This blog post is courtesy of Mathilde (Tilly) Frances Lind. Director of Programs and Research at Traditional Arts of Upstate New York. Tilly is a PhD candidate in the Department of Folklore and Ethnomusicology at Indiana University Bloomington and a fiber artist who teaches spinning and weaving. Her research utilizes practice-led and multispecies methodologies. She will defend her dissertation, Entangled Wool: Handwork, Heritage, and Ecology in Estonia this spring.
At the beginning of August, I moved to Northern New York from Estonia, a small country in northeastern Europe where I had been doing PhD research on wool production for traditional crafts. I came to New York to start work as the Director of Programs and Research at Traditional Arts in Upstate New York (TAUNY) – a dream job for me! As a folklorist, my favorite methods of teaching and learning involve hands-on creative practice, and I had been searching for a position as a public folklorist that would allow me to apply my artistic skills along with my passion for public arts education and research. TAUNY was the perfect match. Even better, it was in exactly the kind of place where I was hoping to live: a northern rural area with lots of wide-open spaces and access to rivers, forests, and mountains. In 2018, I attended weaving school in Marshfield, Vermont and fell in love with the region, so Vermont and New York were on my short list of places where I’d like to live. European friends thought I was going to live in the heart of Manhattan (New York is only the city to them!), but the North Country is not so different from Estonia with its cold winters and low population density. It’s a great place to follow my research interests about the entanglement of ecology and traditional crafts through how people produce and process materials for making, but it also gives me the opportunity to engage with the full range of traditional arts and rural skills.
What I have found so far is a place in transition, much like other rural communities where I’ve lived and worked. The rural economy is hard for families, just as it is all over the US and in other parts of the world. Some traditional skills are waning as practitioners age out and are not replaced by the younger generation. Local people are acutely aware of the situation, and in our conversations, they have been welcoming and encouraging of my interest in finding ways to support these skills through educational opportunities and to think about what impact our programs will have in a year, five years, or for the next generation. I frequently have community members tell me that they are thinking the same way and asking themselves how they can create fertile ground for the future of traditional arts in our area. Through TAUNY, I have started a series of programs related to fiber arts, my personal passion as an artist and an area that local artists have identified as declining. As the workshops fill up with enthusiastic learners, experienced textile makers and sheep growers have contacted me to tell me about what they do and to offer supplies, ideas, and support. One of the best connections to come out of the fiber arts workshops is with a local farmer who raises Icelandic sheep and who hosted me for a farm visit where I got to meet her very friendly animals, talk to her about her work and art, and check out her beautiful wool. My understanding of the fiber arts community in this area is still in its early stages, but I hope that this effort leads me to more and deeper relationships in it and more opportunities to connect learners with experienced makers.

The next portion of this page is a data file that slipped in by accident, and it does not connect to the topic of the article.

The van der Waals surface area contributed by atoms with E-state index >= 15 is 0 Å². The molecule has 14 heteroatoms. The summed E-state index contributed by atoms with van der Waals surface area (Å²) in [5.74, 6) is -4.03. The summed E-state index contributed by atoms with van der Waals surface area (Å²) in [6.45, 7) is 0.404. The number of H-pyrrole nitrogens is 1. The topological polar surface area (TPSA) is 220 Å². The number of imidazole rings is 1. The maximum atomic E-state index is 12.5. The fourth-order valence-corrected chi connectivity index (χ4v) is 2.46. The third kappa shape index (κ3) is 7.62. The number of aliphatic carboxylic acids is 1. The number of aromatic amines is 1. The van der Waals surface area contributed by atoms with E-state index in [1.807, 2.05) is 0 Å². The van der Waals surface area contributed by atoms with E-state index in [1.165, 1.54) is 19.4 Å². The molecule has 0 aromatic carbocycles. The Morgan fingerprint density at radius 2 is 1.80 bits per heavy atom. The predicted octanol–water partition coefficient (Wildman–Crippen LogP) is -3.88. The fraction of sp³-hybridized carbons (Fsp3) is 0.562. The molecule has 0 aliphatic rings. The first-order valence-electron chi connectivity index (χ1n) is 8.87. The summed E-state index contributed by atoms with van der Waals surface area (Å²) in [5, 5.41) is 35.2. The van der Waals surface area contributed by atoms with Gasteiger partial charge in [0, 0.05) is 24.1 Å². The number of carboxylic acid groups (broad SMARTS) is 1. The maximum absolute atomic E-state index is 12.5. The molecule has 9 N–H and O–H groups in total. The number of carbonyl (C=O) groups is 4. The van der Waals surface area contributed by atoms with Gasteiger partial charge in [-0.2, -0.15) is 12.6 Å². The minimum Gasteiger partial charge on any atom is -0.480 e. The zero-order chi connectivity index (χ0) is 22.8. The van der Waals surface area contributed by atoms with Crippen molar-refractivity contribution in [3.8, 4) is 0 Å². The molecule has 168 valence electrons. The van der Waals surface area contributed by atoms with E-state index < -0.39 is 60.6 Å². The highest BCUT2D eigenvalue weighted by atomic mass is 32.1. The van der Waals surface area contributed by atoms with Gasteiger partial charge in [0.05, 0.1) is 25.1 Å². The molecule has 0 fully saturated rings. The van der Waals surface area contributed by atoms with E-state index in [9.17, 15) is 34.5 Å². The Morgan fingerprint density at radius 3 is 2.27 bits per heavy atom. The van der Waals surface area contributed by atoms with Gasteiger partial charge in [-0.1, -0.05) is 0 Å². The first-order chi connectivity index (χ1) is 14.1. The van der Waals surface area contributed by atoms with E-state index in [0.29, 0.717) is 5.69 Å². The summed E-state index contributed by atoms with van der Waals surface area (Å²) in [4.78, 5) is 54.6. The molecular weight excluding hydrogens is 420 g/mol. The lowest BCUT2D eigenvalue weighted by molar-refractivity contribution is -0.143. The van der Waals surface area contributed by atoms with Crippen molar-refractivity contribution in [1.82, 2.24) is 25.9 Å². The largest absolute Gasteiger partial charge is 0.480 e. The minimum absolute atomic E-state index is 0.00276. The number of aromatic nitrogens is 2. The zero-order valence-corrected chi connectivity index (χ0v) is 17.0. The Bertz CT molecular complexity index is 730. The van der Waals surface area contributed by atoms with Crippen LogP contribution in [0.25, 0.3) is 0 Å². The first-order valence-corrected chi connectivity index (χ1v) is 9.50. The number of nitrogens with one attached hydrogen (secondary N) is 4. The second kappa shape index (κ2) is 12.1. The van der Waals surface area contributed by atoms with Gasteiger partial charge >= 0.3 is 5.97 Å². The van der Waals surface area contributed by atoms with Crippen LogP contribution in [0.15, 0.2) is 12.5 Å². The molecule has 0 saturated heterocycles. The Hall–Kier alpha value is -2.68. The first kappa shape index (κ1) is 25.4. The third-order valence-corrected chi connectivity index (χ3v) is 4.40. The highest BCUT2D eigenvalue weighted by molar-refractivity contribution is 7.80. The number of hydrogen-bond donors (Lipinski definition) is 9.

Perhaps my favorite event so far has been our community dance in mid-January. The winters are long in the North Country, and live old-time music and dance are traditional forms of entertainment that still feel relevant. However, there are far fewer community dances and instrumental jams than there used to be, especially after the massive disruption of the first couple of years of the pandemic. I have been hearing from people since I started work at TAUNY that there is a lot of enthusiasm in the community to get these activities going again. Starting in the fall, I hatched a plan with Dan Duggan, one of the artists we employ through Creatives Rebuild New York, to create a “Cabin Fever” series of concerts and a dance to help people socialize and enjoy some music in the dark of winter. We had the band High on the Hog provide old-time string band music, and Dan called the dances. We didn’t know how many people would show up, but The TAUNY Center was packed with people ranging from toddlers all the way to elders in the 80s. Farm families came with all their kids, and many people said that it was their first time at a TAUNY event. Several of my fiber arts students showed up as well! We also ran four workshops that day, and all in all, our small traditional arts center hosted about 100 people throughout the day to dance, learn, make, and play.
I love how traditional arts programs create opportunities for people to meet each other, recognize each other’s work, gain direct (preferably, hands-on) experience with creative skills and practices, and develop stronger connections with the natural and cultural environments in which they live. All this relies on facilitating sociability and learning. At TAUNY, I get to build relationships, identify where and what kinds of support can help the vitality of the arts by listening to the concerns of local folk, and provide a place where people can come together and understand each other’s lives and work a bit better. As the winter gives way to spring, our prime season for events will end, and I will get out into the field much more to explore the many connections I have made through our programs and find new ones. I am looking forward to spending more time exploring the rich landscape and traditions of Northern New York!